Ignoring real problems to concentrate on imaginary ones
When I come up with interpretations, I like to focus on the linguistic contours. In fact, I'm forced to do this considering the seemingly random details (an organization called "the ugliness men," asking permission to write memos on someone's head, forcing someone to wear stupid clothing, missing furniture, etc). This makes identifying a theme much easier so that I can dissect the details later.
So, with some help from Flood's installment in the 33 1/3 series, I've recognized a pattern here. Mr. Horrible is genuinely being harassed, but the only problem he's concerned about is the supposed displacement of his chair. It's like this one Dilbert comic I once read wherein the boss informs his secretary that his car has been stolen, in spite of her assurance that he just forgot where he parked (like he's done before). She feigns casting a spell that will make his car reappear once all the others have left, and lo and behold, it's back.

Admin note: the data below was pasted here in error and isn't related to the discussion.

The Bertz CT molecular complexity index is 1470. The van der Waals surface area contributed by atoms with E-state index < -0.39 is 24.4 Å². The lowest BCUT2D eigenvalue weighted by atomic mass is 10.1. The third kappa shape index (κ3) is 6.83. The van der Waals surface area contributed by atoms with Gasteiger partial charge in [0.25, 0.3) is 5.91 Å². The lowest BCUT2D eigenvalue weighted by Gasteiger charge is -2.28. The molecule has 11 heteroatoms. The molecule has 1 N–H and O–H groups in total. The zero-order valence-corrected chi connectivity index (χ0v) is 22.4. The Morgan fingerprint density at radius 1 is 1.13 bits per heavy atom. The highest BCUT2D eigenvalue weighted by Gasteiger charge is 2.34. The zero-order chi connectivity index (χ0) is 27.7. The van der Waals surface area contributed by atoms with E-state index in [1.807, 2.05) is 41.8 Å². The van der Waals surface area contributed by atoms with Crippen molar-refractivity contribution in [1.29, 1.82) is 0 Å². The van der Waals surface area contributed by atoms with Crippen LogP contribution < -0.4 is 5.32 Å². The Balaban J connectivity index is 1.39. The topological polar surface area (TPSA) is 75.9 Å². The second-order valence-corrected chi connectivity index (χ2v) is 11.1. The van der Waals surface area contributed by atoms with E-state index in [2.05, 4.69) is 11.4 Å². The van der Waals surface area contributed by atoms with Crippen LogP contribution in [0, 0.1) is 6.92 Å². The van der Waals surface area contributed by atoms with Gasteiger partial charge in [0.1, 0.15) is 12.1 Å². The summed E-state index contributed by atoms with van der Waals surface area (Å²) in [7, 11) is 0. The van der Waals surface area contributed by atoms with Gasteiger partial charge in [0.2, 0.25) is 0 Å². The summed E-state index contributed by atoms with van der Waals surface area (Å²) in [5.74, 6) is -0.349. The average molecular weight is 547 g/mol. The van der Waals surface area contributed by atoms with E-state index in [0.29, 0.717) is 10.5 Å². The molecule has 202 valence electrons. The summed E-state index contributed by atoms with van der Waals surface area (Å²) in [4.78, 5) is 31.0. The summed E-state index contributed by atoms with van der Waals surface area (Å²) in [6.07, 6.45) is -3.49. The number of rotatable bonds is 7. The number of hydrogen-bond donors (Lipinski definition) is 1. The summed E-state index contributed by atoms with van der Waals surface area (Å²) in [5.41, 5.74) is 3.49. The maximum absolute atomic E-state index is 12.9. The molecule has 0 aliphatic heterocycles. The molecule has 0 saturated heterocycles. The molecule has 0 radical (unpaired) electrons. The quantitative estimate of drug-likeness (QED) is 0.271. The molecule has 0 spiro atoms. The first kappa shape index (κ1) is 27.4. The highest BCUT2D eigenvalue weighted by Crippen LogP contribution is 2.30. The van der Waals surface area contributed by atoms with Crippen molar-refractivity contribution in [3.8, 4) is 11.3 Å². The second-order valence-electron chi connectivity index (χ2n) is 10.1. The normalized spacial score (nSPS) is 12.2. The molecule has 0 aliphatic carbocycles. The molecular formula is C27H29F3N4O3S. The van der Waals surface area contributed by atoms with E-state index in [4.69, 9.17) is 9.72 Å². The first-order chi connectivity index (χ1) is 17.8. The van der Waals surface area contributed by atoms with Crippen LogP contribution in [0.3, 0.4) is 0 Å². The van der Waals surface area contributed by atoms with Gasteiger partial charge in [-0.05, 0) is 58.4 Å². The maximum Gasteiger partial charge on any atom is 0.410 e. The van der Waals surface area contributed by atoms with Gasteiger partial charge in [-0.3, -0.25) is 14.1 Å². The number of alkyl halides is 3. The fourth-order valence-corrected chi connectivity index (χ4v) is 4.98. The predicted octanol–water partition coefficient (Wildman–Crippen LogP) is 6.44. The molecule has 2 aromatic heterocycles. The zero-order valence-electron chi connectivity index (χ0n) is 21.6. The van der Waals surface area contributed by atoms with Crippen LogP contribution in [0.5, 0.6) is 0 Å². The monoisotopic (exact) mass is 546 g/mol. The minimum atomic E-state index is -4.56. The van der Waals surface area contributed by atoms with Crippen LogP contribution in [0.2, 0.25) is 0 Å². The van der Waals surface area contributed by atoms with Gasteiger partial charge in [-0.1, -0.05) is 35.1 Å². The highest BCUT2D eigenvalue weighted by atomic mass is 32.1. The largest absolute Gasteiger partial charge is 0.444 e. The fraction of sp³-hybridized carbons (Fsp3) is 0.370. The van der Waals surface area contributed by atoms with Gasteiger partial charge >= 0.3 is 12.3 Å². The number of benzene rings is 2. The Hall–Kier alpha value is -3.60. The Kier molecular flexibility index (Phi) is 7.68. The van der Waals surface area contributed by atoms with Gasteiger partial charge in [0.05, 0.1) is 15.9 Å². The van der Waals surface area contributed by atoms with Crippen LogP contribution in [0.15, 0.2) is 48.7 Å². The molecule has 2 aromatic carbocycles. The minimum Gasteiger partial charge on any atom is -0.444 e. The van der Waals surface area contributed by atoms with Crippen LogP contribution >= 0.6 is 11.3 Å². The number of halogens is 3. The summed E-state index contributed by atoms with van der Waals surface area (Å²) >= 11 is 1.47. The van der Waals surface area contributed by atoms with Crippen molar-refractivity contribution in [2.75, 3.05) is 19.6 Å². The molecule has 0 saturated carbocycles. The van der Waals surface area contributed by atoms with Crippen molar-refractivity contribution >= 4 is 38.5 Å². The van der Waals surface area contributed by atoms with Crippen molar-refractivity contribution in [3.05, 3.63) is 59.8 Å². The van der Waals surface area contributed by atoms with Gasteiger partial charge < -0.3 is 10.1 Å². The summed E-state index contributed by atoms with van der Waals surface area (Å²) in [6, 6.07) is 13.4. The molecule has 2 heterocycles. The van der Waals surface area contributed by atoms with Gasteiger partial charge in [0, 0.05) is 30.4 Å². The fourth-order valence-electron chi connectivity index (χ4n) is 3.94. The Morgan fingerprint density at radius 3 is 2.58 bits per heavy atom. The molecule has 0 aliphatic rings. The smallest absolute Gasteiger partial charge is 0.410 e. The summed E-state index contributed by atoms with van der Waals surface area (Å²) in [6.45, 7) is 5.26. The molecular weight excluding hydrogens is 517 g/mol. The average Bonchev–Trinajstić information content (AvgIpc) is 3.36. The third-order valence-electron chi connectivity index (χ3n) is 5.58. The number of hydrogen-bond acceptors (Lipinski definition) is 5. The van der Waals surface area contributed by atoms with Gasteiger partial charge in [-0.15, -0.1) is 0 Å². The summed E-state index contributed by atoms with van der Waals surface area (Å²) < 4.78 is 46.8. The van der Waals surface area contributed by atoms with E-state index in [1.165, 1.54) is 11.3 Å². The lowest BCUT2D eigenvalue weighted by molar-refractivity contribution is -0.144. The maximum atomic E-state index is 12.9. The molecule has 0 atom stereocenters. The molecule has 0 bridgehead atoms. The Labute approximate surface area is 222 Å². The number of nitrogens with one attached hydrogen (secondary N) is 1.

We aren't sure whether or not somebody is screwing around with Horrible's furniture, but I think most of us can agree that hearing from a team of strangers who want to force you into ill-fitting pants, draw on your head, and blackmail blackmail you (they think he killed somebody and made it look like an accident) is a bigger problem than a missing chair.
And now that I mention blackmail, I've just realized that may be what the song is literally about.